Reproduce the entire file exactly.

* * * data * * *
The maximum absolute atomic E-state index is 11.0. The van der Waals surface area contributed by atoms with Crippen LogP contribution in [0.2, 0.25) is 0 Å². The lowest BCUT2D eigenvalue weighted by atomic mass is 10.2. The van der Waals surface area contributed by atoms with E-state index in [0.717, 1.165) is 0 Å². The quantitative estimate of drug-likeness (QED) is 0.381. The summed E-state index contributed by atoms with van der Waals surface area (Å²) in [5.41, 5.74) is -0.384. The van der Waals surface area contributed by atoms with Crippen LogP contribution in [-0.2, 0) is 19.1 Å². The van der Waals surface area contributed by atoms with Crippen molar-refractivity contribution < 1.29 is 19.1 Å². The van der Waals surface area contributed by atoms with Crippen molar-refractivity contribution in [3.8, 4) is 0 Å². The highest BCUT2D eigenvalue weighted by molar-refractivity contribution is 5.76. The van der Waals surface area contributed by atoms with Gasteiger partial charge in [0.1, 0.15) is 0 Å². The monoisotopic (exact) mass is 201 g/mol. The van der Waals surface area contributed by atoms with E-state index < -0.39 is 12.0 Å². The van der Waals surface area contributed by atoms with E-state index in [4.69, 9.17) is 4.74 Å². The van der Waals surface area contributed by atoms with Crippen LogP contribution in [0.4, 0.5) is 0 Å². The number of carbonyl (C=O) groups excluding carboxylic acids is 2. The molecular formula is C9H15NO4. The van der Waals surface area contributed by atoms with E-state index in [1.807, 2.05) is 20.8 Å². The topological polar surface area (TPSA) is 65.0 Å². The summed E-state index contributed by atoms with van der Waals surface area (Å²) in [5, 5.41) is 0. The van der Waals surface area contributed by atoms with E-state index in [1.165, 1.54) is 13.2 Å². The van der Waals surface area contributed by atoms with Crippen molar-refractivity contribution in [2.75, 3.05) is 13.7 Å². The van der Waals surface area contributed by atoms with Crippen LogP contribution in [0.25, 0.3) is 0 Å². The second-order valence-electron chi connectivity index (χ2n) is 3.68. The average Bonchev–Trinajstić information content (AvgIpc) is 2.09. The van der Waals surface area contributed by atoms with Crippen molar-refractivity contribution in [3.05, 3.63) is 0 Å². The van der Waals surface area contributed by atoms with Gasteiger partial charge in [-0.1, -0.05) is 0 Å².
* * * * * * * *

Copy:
The maximum absolute atomic E-state index is 11.0. The van der Waals surface area contributed by atoms with Crippen LogP contribution in [0.2, 0.25) is 0 Å². The lowest BCUT2D eigenvalue weighted by atomic mass is 10.2. The van der Waals surface area contributed by atoms with E-state index in [0.717, 1.165) is 0 Å². The quantitative estimate of drug-likeness (QED) is 0.381. The summed E-state index contributed by atoms with van der Waals surface area (Å²) in [5.41, 5.74) is -0.384. The van der Waals surface area contributed by atoms with Crippen LogP contribution in [-0.2, 0) is 19.1 Å². The van der Waals surface area contributed by atoms with Crippen molar-refractivity contribution < 1.29 is 19.1 Å². The van der Waals surface area contributed by atoms with Crippen molar-refractivity contribution in [3.8, 4) is 0 Å². The highest BCUT2D eigenvalue weighted by molar-refractivity contribution is 5.76. The van der Waals surface area contributed by atoms with Gasteiger partial charge in [0.1, 0.15) is 0 Å². The monoisotopic (exact) mass is 201 g/mol. The van der Waals surface area contributed by atoms with E-state index < -0.39 is 12.0 Å². The van der Waals surface area contributed by atoms with E-state index in [4.69, 9.17) is 4.74 Å². The van der Waals surface area contributed by atoms with Crippen LogP contribution in [0.4, 0.5) is 0 Å². The number of carbonyl (C=O) groups excluding carboxylic acids is 2. The molecular formula is C9H15NO4. The van der Waals surface area contributed by atoms with E-state index in [1.807, 2.05) is 20.8 Å². The topological polar surface area (TPSA) is 65.0 Å². The summed E-state index contributed by atoms with van der Waals surface area (Å²) in [5, 5.41) is 0. The van der Waals surface area contributed by atoms with E-state index in [1.165, 1.54) is 13.2 Å². The van der Waals surface area contributed by atoms with Crippen molar-refractivity contribution in [2.75, 3.05) is 13.7 Å². The van der Waals surface area contributed by atoms with Crippen LogP contribution in [0.25, 0.3) is 0 Å². The second-order valence-electron chi connectivity index (χ2n) is 3.68. The average Bonchev–Trinajstić information content (AvgIpc) is 2.09. The van der Waals surface area contributed by atoms with Crippen molar-refractivity contribution in [3.05, 3.63) is 0 Å². The van der Waals surface area contributed by atoms with Gasteiger partial charge in [-0.1, -0.05) is 0 Å².